Giga Watt originally planned to build out 22 cryptomining mini-data centers to serve its customers, PCMag said. However, the company is now only hosting one pod for its clients, according to local news organization iFiber One.

Giga Watt's business was large enough to make it one of the bigger cryptomining firms in the world. But according to documents filed at the time of bankruptcy, the company possessed less than $50,000 in assets, but owed between $10 million and $50 million to its creditors, according to PCMag.

5. Samsung Looks Info Launching Bitcoin App With Galaxy S10

Samsung is developing a bitcoin app that might be launched with the Galaxy S10, according to a December report in SamMobile.

The cryptocurrency service will include a cold wallet for saving cryptocurrency, public and private keys, as well as signing private keys for cryptocurrency transactions, SamMobile reported. In addition, the offering will have a crypto wallet to support transfers, viewing account information, and transaction history.

Samsung's cold wallet app will enable users to import their existing wallets from third-party services like Metamask or TrustWallet, SamMobile reported. The cryptocurrencies and tokens supported initially may include Bitcoin, Ethereum, Ethereum-derived token EPC20, and Bitcoin Cash, SamMobile said.

Accounts created using the app will be stored on the blockchain network with complete anonymity, SamMobile said, meaning Samsung won't have access to the data. Samsung didn't immediately respond to a request for comment from CRN.

4. Blockchain Platform Steemit Lays Off 70% of Workplace

Blockchain-based social media platform Stemmit laid off 70 percent of its workforce in Novvember due to falling cryptocurrency prices and high operational costs, according to CryptoSlate.

Steemit generated a considerable amount of buzz when it launched in 2016 and became one of the six largest cryptocurrencies with a market cap of $157 million, CryptoSlate said. But as the hype subsided, Steemit largely stalled with user numbers, grappled with problems surrounding adoption and integration, and never quite achieved its expected critical mass.

The company's current market cap stands at just $106 million, down substantially from its peak, according to CoinMarketCap. In addition to its own problems brought on by technology and user issues, CryptoSlate said Steemit also suffered as a result of the overall crypto market downturn.

3. Nvidia Graphics Cards Remain On The Shelf As Crypto Bubble Bursts

Nvidia in August reported a huge drop in graphics cards sales for cryptocurrency mining rigs as Bitcoin's value sunk to a yearly low, according to PCMag. The company had originally anticipated cryptocurrency-specific product revenue reaching $100 million during the second quarter of 2018, but it actually came in at a mere $18 million.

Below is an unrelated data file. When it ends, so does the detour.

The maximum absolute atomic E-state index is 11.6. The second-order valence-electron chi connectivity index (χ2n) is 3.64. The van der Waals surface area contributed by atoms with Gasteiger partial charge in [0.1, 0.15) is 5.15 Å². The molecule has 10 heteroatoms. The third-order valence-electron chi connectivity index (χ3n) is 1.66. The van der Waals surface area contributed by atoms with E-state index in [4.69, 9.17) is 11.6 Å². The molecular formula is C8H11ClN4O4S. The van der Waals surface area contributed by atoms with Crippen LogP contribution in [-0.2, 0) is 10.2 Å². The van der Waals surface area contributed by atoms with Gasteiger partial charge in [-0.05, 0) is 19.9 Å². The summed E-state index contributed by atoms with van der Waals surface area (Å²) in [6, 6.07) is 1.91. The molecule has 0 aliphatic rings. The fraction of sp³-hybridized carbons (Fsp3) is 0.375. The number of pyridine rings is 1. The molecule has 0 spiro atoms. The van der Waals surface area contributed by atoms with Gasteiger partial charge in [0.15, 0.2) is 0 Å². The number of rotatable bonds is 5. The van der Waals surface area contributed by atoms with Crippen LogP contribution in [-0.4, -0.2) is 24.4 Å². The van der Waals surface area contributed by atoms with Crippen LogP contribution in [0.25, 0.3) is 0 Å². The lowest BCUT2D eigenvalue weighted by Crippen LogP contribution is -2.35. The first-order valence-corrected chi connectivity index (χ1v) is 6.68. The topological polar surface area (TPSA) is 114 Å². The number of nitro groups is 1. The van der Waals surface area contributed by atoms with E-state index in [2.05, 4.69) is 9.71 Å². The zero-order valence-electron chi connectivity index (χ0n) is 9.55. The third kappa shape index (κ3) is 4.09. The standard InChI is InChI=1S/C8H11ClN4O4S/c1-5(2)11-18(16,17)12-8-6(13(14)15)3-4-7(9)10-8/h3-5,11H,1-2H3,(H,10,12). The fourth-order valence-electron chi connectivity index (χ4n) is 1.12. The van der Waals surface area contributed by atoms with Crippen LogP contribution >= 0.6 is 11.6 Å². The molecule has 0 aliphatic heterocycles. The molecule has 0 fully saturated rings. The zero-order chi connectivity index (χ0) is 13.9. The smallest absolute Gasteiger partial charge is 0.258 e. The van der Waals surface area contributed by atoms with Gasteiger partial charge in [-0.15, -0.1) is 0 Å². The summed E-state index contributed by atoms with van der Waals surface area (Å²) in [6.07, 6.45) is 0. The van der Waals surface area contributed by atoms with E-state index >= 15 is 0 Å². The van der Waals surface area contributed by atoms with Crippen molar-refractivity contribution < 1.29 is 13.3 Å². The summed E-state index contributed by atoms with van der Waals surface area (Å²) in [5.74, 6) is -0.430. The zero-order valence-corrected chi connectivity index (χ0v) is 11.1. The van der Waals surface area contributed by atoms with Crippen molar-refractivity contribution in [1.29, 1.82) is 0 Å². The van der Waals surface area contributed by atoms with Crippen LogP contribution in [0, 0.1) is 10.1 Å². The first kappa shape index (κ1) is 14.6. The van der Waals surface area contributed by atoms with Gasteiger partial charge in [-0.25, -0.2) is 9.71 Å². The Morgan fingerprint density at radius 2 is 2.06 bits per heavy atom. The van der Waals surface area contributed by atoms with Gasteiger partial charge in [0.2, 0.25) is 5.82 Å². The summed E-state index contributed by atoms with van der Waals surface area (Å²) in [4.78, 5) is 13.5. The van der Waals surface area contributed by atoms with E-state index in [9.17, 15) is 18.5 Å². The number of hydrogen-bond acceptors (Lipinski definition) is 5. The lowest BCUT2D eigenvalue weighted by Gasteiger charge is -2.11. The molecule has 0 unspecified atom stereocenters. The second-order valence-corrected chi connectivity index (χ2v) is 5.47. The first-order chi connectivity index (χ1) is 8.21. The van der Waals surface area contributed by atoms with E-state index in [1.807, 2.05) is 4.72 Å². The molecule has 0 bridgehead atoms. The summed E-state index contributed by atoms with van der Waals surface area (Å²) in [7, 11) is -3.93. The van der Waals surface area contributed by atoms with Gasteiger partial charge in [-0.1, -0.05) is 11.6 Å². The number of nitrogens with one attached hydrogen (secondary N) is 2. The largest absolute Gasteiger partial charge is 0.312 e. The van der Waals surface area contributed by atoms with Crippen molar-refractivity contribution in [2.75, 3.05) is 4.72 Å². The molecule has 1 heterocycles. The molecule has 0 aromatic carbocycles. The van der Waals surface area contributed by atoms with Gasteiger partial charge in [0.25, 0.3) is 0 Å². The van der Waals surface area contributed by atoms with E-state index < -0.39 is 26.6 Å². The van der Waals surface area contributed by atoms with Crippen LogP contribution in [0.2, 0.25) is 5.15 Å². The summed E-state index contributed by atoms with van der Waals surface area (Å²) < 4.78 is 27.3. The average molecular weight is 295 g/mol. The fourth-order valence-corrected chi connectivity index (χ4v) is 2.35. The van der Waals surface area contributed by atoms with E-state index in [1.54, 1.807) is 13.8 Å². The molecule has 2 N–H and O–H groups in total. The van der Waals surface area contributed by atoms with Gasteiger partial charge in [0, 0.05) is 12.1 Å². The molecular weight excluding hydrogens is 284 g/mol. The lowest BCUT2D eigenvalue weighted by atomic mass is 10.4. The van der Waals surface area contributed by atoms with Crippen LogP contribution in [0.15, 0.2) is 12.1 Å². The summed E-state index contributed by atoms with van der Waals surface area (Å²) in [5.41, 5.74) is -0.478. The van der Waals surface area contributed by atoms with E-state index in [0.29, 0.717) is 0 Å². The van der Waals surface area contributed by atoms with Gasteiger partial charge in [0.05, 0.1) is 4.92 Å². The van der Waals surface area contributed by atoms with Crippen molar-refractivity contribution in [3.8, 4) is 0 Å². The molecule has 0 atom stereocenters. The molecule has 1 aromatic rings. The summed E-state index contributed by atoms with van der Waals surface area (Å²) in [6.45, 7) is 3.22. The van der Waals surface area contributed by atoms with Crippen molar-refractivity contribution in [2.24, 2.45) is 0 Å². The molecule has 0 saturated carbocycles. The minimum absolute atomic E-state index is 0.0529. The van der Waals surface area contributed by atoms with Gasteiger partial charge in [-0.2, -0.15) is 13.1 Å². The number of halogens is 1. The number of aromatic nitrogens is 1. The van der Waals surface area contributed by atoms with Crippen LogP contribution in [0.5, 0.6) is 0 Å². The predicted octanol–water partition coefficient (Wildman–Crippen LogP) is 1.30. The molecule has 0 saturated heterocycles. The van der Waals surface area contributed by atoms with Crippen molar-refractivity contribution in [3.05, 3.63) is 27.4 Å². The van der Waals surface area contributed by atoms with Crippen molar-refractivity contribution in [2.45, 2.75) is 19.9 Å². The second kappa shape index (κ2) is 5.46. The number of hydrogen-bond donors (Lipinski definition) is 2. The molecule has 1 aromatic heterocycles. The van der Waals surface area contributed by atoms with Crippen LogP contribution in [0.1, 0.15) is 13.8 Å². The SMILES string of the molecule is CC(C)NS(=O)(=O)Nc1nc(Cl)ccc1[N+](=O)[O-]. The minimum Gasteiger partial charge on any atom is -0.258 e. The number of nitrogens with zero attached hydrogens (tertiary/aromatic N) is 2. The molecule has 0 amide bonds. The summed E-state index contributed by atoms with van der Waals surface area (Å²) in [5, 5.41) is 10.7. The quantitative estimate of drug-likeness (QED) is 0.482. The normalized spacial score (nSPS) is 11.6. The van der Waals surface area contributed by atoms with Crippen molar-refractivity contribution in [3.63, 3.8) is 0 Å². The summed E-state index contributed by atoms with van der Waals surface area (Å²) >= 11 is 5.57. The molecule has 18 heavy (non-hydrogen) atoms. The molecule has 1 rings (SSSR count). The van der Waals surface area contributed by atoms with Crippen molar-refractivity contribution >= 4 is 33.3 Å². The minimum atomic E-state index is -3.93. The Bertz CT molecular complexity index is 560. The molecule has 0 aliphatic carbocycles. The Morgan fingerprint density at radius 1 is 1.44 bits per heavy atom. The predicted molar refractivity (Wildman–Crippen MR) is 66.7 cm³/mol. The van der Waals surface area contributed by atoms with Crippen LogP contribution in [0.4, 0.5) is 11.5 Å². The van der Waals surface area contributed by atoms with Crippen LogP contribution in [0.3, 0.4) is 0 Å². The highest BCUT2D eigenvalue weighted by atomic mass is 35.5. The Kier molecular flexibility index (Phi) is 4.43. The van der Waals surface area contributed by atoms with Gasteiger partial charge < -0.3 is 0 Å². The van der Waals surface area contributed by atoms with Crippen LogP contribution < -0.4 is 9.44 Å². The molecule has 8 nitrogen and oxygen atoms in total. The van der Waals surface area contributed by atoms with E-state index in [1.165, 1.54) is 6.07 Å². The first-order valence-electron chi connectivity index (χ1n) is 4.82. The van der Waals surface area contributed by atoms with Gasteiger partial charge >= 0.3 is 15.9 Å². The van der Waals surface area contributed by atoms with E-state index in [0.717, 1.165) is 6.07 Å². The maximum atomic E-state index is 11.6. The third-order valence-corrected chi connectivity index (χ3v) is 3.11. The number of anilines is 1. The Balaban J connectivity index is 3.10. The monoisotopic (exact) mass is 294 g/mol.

As a result, Nvidia said that graphics cards sales to the mining market would only provide a "negligible" contribution to overall revenue going forward, according to PCMag, meaning that the company would no longer even include that in future financial forecasts.

Three months later, Nvidia said it had a glut of unsold graphics cards due in part to cryptocurrency miners no longer buying them, PCMag said. Specifically, the company indicated it was experiencing excess inventory in midrange graphics cards as a result of the "post-crypto hangover," which temporarily inflated price for the graphics cards.

2. ConsenSys Cuts 13% Of Staff As Priorities Evolve

Ethereum production studio ConsenSys let go of 13 percent of its 1,200-person staff in December as part of as a new business strategy.

The funding of many businesses and organizations in the Ethereum community is directly tied to the price of Ether (Ethereum's native currency), which had fallen to less than a tenth of what it once was, according to ETHNews, which said it's unclear whether the price of Ether is to blame for the cutbacks.

The company said its new strategy, dubbed ConsenSys 2.0, will focus on heuristics, and the creation of usable, quality, popular products. A Forbes profile published in December estimated that ConsenSys's annual burn rate was in excess of $100 million.

1. Industry Sheds Jobs As Cryptocurrency Values Plummet

The 2017 market boom resulted in a hiring spree at hundreds of startups developing new uses for blockchain as well as billions of dollars raised through initial coin offerings, according to The Wall Street Journal. Then the market cratered.

Bitcoin is down more than 80 percent from its December 2017 high, with the total market value of all cryptocurrency plummeting to just $111 billion, down 87 percent from its early January 2018 high of $827 billion, The Wall Street Journal found.

Nearly 86 percent of all initial coin offerings from 2017 are trading below their listing price, according to Ernst & Young, while 30 percent have lost almost all of their value. And the number of searches on for jobs related to blockchain or cryptocurrency fell 3 percent in the 12 months ended October 2018, The Wall Street Journal reported. A year earlier, searches had increased by 482 percent.